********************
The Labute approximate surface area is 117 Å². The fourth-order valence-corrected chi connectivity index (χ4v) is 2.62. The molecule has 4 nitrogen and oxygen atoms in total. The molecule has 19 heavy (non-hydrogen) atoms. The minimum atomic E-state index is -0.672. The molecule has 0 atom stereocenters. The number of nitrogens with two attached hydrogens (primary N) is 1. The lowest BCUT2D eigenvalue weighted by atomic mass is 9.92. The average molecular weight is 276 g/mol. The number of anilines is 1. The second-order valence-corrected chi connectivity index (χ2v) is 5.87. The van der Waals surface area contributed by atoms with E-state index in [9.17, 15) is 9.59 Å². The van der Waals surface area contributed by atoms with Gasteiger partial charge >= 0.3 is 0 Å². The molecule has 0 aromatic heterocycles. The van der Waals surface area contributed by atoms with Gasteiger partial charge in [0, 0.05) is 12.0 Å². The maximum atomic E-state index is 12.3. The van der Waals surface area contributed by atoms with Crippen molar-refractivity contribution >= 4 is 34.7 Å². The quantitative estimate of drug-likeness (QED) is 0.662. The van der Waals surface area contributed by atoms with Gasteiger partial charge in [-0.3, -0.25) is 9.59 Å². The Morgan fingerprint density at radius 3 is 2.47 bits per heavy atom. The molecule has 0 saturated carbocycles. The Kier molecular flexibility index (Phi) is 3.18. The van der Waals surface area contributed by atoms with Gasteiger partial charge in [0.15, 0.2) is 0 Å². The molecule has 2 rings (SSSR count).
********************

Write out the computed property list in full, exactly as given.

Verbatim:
The Labute approximate surface area is 117 Å². The fourth-order valence-corrected chi connectivity index (χ4v) is 2.62. The molecule has 4 nitrogen and oxygen atoms in total. The molecule has 19 heavy (non-hydrogen) atoms. The minimum atomic E-state index is -0.672. The molecule has 0 atom stereocenters. The number of nitrogens with two attached hydrogens (primary N) is 1. The lowest BCUT2D eigenvalue weighted by atomic mass is 9.92. The average molecular weight is 276 g/mol. The number of anilines is 1. The second-order valence-corrected chi connectivity index (χ2v) is 5.87. The van der Waals surface area contributed by atoms with E-state index in [9.17, 15) is 9.59 Å². The van der Waals surface area contributed by atoms with Gasteiger partial charge >= 0.3 is 0 Å². The molecule has 0 aromatic heterocycles. The van der Waals surface area contributed by atoms with Gasteiger partial charge in [0, 0.05) is 12.0 Å². The maximum atomic E-state index is 12.3. The van der Waals surface area contributed by atoms with Crippen molar-refractivity contribution >= 4 is 34.7 Å². The quantitative estimate of drug-likeness (QED) is 0.662. The van der Waals surface area contributed by atoms with Gasteiger partial charge in [-0.3, -0.25) is 9.59 Å². The Morgan fingerprint density at radius 3 is 2.47 bits per heavy atom. The molecule has 0 saturated carbocycles. The Kier molecular flexibility index (Phi) is 3.18. The van der Waals surface area contributed by atoms with Gasteiger partial charge in [0.15, 0.2) is 0 Å². The molecule has 2 rings (SSSR count).